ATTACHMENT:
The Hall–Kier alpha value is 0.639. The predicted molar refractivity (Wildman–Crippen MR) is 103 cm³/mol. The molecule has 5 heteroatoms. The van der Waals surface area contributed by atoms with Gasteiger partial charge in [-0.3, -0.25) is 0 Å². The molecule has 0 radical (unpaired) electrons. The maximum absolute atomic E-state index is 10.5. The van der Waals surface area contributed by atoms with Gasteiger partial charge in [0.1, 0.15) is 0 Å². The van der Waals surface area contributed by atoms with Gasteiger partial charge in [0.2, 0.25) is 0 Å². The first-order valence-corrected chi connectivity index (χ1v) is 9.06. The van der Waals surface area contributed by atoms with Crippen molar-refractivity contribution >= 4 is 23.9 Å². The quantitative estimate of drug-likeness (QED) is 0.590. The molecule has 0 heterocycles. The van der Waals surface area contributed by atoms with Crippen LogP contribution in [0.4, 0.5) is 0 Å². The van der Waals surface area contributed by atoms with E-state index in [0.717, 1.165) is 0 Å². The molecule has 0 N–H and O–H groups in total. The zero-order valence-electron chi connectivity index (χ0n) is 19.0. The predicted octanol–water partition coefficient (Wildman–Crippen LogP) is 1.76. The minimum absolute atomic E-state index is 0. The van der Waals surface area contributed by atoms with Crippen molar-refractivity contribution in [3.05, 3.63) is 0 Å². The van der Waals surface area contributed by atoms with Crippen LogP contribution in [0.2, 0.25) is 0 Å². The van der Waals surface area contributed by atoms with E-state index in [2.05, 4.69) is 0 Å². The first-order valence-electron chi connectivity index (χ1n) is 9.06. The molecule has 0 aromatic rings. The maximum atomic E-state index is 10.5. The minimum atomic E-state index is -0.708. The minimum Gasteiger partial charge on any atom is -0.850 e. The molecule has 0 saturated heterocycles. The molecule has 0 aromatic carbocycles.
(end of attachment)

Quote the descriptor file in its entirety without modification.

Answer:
The Hall–Kier alpha value is 0.639. The predicted molar refractivity (Wildman–Crippen MR) is 103 cm³/mol. The molecule has 5 heteroatoms. The van der Waals surface area contributed by atoms with Gasteiger partial charge in [-0.3, -0.25) is 0 Å². The molecule has 0 radical (unpaired) electrons. The maximum absolute atomic E-state index is 10.5. The van der Waals surface area contributed by atoms with Gasteiger partial charge in [0.1, 0.15) is 0 Å². The van der Waals surface area contributed by atoms with Gasteiger partial charge in [0.2, 0.25) is 0 Å². The first-order valence-corrected chi connectivity index (χ1v) is 9.06. The van der Waals surface area contributed by atoms with Crippen molar-refractivity contribution >= 4 is 23.9 Å². The quantitative estimate of drug-likeness (QED) is 0.590. The molecule has 0 heterocycles. The van der Waals surface area contributed by atoms with Crippen LogP contribution in [0.4, 0.5) is 0 Å². The van der Waals surface area contributed by atoms with E-state index in [0.717, 1.165) is 0 Å². The molecule has 0 N–H and O–H groups in total. The zero-order valence-electron chi connectivity index (χ0n) is 19.0. The predicted octanol–water partition coefficient (Wildman–Crippen LogP) is 1.76. The minimum absolute atomic E-state index is 0. The van der Waals surface area contributed by atoms with Crippen molar-refractivity contribution in [3.05, 3.63) is 0 Å². The van der Waals surface area contributed by atoms with Crippen LogP contribution in [0.2, 0.25) is 0 Å². The van der Waals surface area contributed by atoms with E-state index in [2.05, 4.69) is 0 Å². The first-order valence-electron chi connectivity index (χ1n) is 9.06. The molecule has 0 aromatic rings. The maximum atomic E-state index is 10.5. The minimum atomic E-state index is -0.708. The minimum Gasteiger partial charge on any atom is -0.850 e. The molecule has 0 saturated heterocycles. The molecule has 0 aromatic carbocycles.